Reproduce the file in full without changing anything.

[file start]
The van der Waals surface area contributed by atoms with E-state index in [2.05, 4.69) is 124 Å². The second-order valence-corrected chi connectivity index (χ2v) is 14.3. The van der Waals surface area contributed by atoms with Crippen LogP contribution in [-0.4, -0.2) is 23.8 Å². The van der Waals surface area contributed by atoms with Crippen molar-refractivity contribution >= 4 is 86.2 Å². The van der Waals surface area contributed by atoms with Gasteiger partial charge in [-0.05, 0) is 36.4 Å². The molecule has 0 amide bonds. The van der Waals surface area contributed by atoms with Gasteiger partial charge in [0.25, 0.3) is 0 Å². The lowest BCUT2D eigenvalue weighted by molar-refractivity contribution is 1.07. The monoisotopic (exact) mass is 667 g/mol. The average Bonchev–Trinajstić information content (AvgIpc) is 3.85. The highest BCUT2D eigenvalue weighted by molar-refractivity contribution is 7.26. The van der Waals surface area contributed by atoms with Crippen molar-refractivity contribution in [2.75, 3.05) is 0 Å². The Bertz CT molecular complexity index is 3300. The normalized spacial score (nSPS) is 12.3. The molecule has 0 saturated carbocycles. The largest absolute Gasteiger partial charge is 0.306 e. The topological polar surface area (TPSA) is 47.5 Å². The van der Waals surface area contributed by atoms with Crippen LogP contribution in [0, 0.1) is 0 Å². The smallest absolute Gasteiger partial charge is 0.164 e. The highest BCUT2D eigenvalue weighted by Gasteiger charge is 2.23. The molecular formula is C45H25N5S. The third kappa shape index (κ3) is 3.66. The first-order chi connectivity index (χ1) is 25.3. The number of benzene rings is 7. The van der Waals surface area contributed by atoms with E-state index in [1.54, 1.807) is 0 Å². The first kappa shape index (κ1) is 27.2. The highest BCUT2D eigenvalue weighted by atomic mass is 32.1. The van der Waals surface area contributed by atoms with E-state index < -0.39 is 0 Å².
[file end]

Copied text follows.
The van der Waals surface area contributed by atoms with E-state index in [2.05, 4.69) is 124 Å². The second-order valence-corrected chi connectivity index (χ2v) is 14.3. The van der Waals surface area contributed by atoms with Crippen LogP contribution in [-0.4, -0.2) is 23.8 Å². The van der Waals surface area contributed by atoms with Crippen molar-refractivity contribution >= 4 is 86.2 Å². The van der Waals surface area contributed by atoms with Gasteiger partial charge in [-0.05, 0) is 36.4 Å². The molecule has 0 amide bonds. The van der Waals surface area contributed by atoms with Gasteiger partial charge in [0.25, 0.3) is 0 Å². The lowest BCUT2D eigenvalue weighted by molar-refractivity contribution is 1.07. The monoisotopic (exact) mass is 667 g/mol. The average Bonchev–Trinajstić information content (AvgIpc) is 3.85. The highest BCUT2D eigenvalue weighted by molar-refractivity contribution is 7.26. The van der Waals surface area contributed by atoms with Crippen molar-refractivity contribution in [2.75, 3.05) is 0 Å². The Bertz CT molecular complexity index is 3300. The normalized spacial score (nSPS) is 12.3. The molecule has 0 saturated carbocycles. The largest absolute Gasteiger partial charge is 0.306 e. The topological polar surface area (TPSA) is 47.5 Å². The van der Waals surface area contributed by atoms with Crippen LogP contribution in [0, 0.1) is 0 Å². The smallest absolute Gasteiger partial charge is 0.164 e. The highest BCUT2D eigenvalue weighted by Gasteiger charge is 2.23. The molecular formula is C45H25N5S. The third kappa shape index (κ3) is 3.66. The first-order chi connectivity index (χ1) is 25.3. The number of benzene rings is 7. The van der Waals surface area contributed by atoms with E-state index in [1.54, 1.807) is 0 Å². The first kappa shape index (κ1) is 27.2. The highest BCUT2D eigenvalue weighted by atomic mass is 32.1. The van der Waals surface area contributed by atoms with E-state index < -0.39 is 0 Å².